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Mary Slessor Journal of Medicine

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Evaluation of Heavy Metals in Canned Meat and Fish Sold in Calabar, Nigeria.

ECA Ikpeme, CA Eneji, VS Ekam

Abstract


Abstract: The evaluation of heavy metals in canned meat and fish foods sold in Calabar, Nigeria was investigated. Ten samples from six different brands of canned meat and fish sold in Calabar were obtained from randomly selected markets and grocery shops. Each of the different sample types were then pooled together brand-wise and then evaluated for heavy metal deposits; lead, Mercury, Arsenic and cadmium, using standard techniques. Lead level in canned fish (0.988mg/kg), (0.816mg/kg) in meat were significantly higher (P<0.05) than WHO standard of 0.5mg/kg, and 0.1mg/kg respectively and also higher than the levels of mercury, arsenic and cadmium. The amount of cadmium (<0.193mg/kg; <0.117mg/kg), arsenic (<0.001mg/kg; < 0.001mg/kg) and that of mercury (<0.001 mg/kg;<0.001mg/kg) for fish and meat were less than the maximum WHO recommended daily intake. Though the levels of cadmium found in the fish was significantly (P<0.05) higher than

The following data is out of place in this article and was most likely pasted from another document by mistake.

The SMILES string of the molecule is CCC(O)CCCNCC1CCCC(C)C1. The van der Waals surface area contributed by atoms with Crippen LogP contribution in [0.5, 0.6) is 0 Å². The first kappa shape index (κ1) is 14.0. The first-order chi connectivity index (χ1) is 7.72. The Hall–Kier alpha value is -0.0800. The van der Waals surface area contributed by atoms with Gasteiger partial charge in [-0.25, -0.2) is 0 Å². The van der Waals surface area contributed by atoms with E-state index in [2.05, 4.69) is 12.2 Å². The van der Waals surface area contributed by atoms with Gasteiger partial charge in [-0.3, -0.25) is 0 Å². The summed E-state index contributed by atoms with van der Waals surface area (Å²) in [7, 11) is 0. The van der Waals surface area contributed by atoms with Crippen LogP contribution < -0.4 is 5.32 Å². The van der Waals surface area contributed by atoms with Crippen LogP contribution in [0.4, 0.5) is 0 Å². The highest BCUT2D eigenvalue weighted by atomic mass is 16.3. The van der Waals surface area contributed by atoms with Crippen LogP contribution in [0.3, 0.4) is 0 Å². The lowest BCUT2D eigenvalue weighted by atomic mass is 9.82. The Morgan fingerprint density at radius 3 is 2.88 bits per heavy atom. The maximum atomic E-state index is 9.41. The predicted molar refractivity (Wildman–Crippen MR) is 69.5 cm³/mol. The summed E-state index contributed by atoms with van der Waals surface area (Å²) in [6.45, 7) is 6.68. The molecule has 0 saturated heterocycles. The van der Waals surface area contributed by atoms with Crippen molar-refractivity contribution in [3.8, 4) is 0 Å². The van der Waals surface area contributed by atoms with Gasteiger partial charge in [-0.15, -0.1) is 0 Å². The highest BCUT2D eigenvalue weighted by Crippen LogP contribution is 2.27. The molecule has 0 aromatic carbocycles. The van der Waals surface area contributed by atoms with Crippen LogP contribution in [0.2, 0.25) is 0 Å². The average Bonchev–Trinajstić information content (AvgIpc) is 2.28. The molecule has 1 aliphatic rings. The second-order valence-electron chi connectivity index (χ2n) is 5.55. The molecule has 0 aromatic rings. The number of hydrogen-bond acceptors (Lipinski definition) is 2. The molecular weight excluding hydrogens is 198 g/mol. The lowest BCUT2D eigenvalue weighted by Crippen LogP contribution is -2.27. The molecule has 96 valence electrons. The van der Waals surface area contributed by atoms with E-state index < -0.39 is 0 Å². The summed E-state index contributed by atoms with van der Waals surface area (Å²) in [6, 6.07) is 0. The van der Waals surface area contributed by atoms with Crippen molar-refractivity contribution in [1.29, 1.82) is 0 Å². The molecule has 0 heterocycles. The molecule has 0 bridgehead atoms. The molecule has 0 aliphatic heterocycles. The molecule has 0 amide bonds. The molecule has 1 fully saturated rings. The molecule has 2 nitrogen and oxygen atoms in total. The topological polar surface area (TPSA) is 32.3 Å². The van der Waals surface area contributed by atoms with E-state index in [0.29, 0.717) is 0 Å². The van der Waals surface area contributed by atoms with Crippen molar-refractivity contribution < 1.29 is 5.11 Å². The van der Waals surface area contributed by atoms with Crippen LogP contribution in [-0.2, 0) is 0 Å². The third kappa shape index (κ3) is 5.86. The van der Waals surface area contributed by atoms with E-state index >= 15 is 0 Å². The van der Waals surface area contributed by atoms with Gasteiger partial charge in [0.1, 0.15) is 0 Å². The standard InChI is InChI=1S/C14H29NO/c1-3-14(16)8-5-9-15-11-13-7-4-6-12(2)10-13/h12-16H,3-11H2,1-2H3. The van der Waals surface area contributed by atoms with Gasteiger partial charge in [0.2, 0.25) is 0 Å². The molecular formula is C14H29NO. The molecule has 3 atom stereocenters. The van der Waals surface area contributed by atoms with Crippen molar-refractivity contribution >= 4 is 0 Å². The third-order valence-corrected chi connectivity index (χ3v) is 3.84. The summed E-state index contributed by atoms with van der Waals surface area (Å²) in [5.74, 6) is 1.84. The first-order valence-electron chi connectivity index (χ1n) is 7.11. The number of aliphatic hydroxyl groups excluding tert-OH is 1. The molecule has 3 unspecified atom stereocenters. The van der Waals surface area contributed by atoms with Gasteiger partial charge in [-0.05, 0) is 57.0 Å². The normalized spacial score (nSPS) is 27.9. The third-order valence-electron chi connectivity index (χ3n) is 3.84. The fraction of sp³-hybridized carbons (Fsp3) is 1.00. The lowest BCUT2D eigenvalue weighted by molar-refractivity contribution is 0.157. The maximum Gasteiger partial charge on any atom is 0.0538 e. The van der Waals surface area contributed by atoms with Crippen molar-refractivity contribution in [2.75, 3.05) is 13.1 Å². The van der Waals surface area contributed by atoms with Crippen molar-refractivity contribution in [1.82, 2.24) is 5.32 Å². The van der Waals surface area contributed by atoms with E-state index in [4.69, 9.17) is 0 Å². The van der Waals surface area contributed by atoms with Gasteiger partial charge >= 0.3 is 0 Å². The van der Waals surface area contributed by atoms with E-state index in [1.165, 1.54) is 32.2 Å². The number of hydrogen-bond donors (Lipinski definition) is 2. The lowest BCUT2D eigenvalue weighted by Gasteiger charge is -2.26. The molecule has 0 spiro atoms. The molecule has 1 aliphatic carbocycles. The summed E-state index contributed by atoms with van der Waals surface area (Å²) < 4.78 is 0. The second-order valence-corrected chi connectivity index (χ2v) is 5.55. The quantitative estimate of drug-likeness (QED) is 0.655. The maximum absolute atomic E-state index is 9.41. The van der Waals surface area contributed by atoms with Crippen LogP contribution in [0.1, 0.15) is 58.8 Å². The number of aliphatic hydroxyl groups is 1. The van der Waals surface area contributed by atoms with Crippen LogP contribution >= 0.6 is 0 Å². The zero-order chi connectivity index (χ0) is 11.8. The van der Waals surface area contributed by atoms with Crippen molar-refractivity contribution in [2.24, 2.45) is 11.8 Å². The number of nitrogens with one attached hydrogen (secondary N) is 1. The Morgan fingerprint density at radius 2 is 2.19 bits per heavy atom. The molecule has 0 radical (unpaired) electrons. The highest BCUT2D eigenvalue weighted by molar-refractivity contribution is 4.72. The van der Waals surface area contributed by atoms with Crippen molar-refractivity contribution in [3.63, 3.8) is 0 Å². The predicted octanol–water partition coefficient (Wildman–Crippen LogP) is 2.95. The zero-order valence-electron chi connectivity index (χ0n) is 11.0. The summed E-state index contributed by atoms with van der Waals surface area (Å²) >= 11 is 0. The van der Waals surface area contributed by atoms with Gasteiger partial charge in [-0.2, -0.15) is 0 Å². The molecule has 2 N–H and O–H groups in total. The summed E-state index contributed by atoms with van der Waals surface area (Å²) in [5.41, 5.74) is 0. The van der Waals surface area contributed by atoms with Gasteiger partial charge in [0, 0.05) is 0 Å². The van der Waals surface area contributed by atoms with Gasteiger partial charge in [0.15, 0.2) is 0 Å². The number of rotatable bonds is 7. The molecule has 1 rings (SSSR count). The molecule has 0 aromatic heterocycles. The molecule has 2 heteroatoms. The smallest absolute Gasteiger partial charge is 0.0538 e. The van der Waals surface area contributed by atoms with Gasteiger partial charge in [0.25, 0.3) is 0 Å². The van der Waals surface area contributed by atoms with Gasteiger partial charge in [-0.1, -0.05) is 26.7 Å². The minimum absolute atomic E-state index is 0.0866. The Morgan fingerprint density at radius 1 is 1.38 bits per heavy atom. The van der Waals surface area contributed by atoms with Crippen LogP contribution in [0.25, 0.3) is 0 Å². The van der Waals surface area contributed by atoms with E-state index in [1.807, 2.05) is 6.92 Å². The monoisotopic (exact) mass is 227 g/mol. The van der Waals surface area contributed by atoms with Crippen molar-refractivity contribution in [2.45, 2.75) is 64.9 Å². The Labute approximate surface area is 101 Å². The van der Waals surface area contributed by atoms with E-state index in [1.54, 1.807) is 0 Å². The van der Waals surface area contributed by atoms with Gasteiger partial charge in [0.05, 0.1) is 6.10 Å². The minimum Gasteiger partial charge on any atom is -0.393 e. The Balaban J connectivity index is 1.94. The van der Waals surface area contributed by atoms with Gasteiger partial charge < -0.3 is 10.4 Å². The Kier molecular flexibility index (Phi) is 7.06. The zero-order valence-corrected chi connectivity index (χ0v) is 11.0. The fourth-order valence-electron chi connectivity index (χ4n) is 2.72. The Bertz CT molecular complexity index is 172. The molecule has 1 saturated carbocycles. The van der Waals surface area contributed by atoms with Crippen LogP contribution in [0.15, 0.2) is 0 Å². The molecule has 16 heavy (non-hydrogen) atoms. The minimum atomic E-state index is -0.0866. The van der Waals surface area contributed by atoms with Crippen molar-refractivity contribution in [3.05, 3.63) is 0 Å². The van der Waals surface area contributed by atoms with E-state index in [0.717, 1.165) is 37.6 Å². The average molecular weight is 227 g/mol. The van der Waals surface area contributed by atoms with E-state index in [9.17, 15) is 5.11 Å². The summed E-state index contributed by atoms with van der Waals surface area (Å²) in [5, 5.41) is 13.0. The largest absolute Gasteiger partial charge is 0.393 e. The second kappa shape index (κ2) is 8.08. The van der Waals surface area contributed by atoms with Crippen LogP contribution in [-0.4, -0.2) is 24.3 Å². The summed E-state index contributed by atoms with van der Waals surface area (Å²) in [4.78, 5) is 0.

that on canned meat. These values were irrelevant since they were below WHO standards. The result showed that canned fish and meat had invariably less level of cadmium, arsenic and mercury and a significantly high (P<0.05) deposit of lead. This significant level of lead in the canned flesh food is very alarming as lead poisoning is a major public health concern that can result in serious damage to brains, kidneys nervous system and red blood cells. Therefore canned flesh food products imported into the country though low in other heavy metals is not fit for human consumption due to its high lead content, which has a major public health implication.



http://dx.doi.org/10.4314/msjm.v9i1.46648
AJOL African Journals Online